- Written by Rick Schmidt
- Published on 24 March 2008
My reference phono stage is from a kit (the Pearl) promoted by the Pass Labs DIY web site. As is the bent of Nelson Pass, this design features a single ended, single transistor gain stage. I haven't the means to measure what types of distortion might come from this sort of design but we can presume a fair amount of the second order harmonic. This is thought to be a good thing by some. I certainly am enamored with this phono stage.
The GCPH had a distinctly different sound that I would attribute to the absence of such a distortion. Indeed, balanced circuits reduce even-ordered harmonic distortion. So coming from this reference my initial impression of the GCPH was that it was on the bright side, perhaps a little brash even. This is the kind of thing that could mellow after a break-in period, but I was not expecting much of a break-in since the unit I was using was a well travelled review sample. And in fact, I did not detect too much change after a couple of weeks of listening. After a time, I placed three Boston Audio TuneBlocks underneath the GCPH. and PS Audio's user's manual recommends careful placement as well as aftermarket vibration isolation such as that provided by Boston Audio. The difference was not slight, not subtle, and not unwelcome. Gone was any hint of harshness or excessive brightness. The sound opened up remarkably. Treble still seemed to be the specialty of the GCPH, but only in that it sounded great. The soundstage was more forward than with my reference. Bass was tight and controlled and tuneful, although I'm not sure it reached the same depths of absolute gravity as with the Pearl. I kept this arrangement for the rest of my listening in my main system.
I'm starting to wonder if it's possible to figure out what sorts of hi-fi equipment manufacturers are listening to as they voice their products. If I had to guess, I'd say that the folks at PS Audio are favoring Jazz. Trumpets, snare drums, pianos were all stellar through the GCPH, as were women's voices.
My reference phono stage prefers the lower frequencies and is more laid back. One of my favorite songs ever is Massive Attack's "Tear Drop", with melt-in-you-mind vocals from the incomparable Elizabeth Fraser (Cocteau Twins). With about half of the melody occurring below 40 Hz its great for repeated listening and great for comparing bass in audio equipment. With my reference, there was a bit more 'thunder', and with the GCPH there was more articulation of those deep notes, and the brilliance of Massive Attack's mixing board fiddling was more evident.
However, the more I listened to the GCPH, the less difference I heard between the two phono stages, I attribute this more to my ears breaking in than the GCPH because this particular unit has been well traveled. The control and authority of the GCPH really grew on me over time and as should be expected with vinyl, without a hint of fatigue (if I want fatigue I listen to CD's).
Boston Audio makes a variety of vibration isolation products from carbon graphite (not fiber). For this review I tried the MAT1, a record mat replacement for most any turntable, and I also got some TuneBlocks which are cylinders made of the same stuff, designed to be placed under components. I tried the TuneBlocks Series 2 XT which are cylinders 2" in diameter and 1.5" high. In addition, the XT's have a recessed cup, about ½" diameter, carved into the top to hold a small ball bearing. Here is where the component rests. This height can be a little off-putting, as the GCPH on TuneBlocks looks a little bit like a monster truck, raised too high for its own good.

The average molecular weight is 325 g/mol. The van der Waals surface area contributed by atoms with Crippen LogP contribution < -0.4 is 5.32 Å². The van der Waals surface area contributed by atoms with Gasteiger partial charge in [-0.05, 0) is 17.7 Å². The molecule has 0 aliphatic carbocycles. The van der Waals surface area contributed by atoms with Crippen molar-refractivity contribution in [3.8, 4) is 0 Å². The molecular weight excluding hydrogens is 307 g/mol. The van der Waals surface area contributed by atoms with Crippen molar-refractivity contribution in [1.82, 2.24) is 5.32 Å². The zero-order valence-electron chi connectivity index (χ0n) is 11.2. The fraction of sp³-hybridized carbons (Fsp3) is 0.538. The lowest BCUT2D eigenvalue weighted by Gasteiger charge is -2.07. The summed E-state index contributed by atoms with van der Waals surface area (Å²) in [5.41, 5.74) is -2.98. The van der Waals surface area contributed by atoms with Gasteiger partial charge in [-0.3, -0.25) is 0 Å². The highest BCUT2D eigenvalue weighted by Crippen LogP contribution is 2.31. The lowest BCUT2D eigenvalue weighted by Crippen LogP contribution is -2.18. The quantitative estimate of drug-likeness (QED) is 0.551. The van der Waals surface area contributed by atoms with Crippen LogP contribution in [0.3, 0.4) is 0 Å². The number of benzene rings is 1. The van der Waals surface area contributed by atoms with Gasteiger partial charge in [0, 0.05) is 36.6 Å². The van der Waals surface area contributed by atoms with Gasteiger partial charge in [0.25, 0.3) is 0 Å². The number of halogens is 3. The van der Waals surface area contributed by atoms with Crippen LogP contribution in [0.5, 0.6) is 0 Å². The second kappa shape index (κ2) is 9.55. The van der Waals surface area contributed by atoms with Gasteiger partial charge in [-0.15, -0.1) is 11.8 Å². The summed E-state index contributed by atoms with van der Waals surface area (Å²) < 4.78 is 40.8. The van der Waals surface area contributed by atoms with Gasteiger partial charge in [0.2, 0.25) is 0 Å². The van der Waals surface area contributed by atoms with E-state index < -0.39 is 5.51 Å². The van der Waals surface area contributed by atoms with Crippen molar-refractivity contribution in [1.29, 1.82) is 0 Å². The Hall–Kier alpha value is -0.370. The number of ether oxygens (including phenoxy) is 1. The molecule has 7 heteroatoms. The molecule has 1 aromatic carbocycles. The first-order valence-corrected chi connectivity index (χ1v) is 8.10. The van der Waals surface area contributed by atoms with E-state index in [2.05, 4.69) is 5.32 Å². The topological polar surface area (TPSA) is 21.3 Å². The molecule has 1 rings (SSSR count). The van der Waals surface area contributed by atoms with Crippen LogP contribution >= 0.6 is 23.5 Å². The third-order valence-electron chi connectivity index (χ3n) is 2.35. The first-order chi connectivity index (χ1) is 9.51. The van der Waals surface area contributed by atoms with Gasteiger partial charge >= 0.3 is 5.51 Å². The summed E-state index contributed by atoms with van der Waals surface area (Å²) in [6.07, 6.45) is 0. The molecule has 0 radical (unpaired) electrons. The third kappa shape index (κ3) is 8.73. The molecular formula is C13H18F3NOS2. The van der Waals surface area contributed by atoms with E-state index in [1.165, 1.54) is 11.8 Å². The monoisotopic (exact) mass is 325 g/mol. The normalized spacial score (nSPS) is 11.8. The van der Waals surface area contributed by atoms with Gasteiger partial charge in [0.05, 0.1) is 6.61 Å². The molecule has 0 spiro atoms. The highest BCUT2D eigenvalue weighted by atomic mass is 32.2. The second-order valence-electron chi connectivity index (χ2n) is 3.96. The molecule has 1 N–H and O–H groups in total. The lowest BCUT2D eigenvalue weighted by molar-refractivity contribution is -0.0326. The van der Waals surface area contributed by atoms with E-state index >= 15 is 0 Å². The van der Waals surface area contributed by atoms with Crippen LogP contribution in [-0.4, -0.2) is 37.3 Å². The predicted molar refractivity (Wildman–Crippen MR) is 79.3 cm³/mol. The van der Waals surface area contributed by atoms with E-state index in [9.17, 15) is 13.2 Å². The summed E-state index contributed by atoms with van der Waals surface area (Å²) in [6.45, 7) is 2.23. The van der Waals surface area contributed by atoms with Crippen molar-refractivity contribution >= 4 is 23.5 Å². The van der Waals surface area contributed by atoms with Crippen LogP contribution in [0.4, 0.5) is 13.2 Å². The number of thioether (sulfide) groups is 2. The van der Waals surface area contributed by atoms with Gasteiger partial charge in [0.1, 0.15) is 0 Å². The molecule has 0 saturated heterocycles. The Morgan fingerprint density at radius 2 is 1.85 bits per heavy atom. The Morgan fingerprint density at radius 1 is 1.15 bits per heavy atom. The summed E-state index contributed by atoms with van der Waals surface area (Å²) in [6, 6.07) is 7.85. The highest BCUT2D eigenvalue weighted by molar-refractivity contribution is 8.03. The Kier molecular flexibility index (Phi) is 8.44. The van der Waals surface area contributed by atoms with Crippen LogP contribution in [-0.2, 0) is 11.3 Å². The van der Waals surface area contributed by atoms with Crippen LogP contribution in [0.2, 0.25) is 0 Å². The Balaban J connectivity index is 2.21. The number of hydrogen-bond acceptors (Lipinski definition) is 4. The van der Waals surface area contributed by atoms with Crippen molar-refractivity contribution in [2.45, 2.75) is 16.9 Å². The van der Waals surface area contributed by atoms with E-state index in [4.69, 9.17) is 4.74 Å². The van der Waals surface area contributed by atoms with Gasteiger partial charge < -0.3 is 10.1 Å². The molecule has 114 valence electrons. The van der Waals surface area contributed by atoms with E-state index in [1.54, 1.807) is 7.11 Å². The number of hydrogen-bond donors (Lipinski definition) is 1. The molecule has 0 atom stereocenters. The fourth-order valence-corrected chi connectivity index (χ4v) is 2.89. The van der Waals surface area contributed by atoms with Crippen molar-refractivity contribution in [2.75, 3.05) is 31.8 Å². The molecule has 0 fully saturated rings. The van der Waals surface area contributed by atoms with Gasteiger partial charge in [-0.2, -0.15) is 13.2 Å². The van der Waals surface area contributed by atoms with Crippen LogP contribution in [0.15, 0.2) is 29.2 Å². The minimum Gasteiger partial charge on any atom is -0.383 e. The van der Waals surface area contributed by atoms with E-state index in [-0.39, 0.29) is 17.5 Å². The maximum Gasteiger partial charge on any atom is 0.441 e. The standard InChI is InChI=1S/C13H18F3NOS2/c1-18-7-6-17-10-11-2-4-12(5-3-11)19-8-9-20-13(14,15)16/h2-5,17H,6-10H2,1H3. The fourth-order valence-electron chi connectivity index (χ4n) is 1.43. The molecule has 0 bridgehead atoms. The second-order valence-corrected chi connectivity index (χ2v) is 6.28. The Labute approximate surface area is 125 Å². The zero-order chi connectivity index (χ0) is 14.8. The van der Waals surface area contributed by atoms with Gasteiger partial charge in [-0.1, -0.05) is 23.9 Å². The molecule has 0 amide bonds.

Besides the aesthetics, there's the issue of macro stability to think about. Will your component roll away when placed on the TuneBlocks? The recessed cup for the ball bearing means it's not going to roll very far. I tried pushing the GCPH in the horizontal direction while it was on blocks as it were, and the feeling was similar to pushing on foam. The ball bearings would roll only a small amount before hitting resistance as they tried to roll up the side of the cup. However, the GCPH was not as stable in the horizontal direction as it would have been standing on its own feet, or some sort of spikes. The ball bearings are not at all sticky, and if I kept pushing, the GCPH would simply slide along the top of them. This is not anything that concerns me, but if you or a pet or some other creature were to bump a Tuneblock-suspended component, it would move a more than if it were on rubber feet.
Since replacing the mat on a turntable is about the easiest audio equipment installation imaginable, I tried the MAT1 first. Replacing the foam (read 'cheap foam') mat that came standard with my Nottingham Space Deck and still using my reference phono stage while the TuneBlocks and GCPH were safely tucked away in their boxes. There was an immediate improvement; all tones from bass to treble were more clear, less muddled, especially treble. And I didn't think there was any muddling before. The effect was not subtle and it was entirely enjoyable.
Usually, when someone describes an audio improvement as 'clarity' the thing to watch out for is 'grain', that etched, annoying quality most evident these days in cheap CD players but also found in playback from turntables that suffer from vibration problems – such as a direct drive turntable. Replacing the standard soft foam that came with the Nottingham with the stiff MAT1 had me worrying that some grain, some vibration that was formally absorbed by this foam would now be revealed. I worry no more. In fact, I didn't even think of the word 'grain' until I started to write this review. I could not discern any tradeoffs in going to the MAT1.